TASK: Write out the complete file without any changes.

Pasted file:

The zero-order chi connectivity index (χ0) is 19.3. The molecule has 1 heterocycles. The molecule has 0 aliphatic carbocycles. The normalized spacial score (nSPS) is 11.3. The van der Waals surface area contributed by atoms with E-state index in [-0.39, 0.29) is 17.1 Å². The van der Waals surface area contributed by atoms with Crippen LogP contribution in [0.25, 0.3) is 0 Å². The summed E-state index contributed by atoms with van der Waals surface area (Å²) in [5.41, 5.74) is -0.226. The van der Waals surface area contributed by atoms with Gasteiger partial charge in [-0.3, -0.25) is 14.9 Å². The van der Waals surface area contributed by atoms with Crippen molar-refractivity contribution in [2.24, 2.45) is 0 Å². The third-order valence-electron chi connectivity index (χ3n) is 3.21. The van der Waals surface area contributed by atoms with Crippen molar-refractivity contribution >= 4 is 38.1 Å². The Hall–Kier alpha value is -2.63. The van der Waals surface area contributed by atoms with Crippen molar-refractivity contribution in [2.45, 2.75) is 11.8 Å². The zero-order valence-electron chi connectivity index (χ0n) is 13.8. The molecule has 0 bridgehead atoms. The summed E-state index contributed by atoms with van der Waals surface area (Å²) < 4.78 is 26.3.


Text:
The zero-order chi connectivity index (χ0) is 19.3. The molecule has 1 heterocycles. The molecule has 0 aliphatic carbocycles. The normalized spacial score (nSPS) is 11.3. The van der Waals surface area contributed by atoms with E-state index in [-0.39, 0.29) is 17.1 Å². The van der Waals surface area contributed by atoms with Crippen LogP contribution in [0.25, 0.3) is 0 Å². The summed E-state index contributed by atoms with van der Waals surface area (Å²) in [5.41, 5.74) is -0.226. The van der Waals surface area contributed by atoms with Gasteiger partial charge in [-0.3, -0.25) is 14.9 Å². The van der Waals surface area contributed by atoms with Crippen molar-refractivity contribution in [2.24, 2.45) is 0 Å². The third-order valence-electron chi connectivity index (χ3n) is 3.21. The van der Waals surface area contributed by atoms with Crippen molar-refractivity contribution >= 4 is 38.1 Å². The Hall–Kier alpha value is -2.63. The van der Waals surface area contributed by atoms with Crippen molar-refractivity contribution in [2.45, 2.75) is 11.8 Å². The zero-order valence-electron chi connectivity index (χ0n) is 13.8. The molecule has 0 bridgehead atoms. The summed E-state index contributed by atoms with van der Waals surface area (Å²) < 4.78 is 26.3.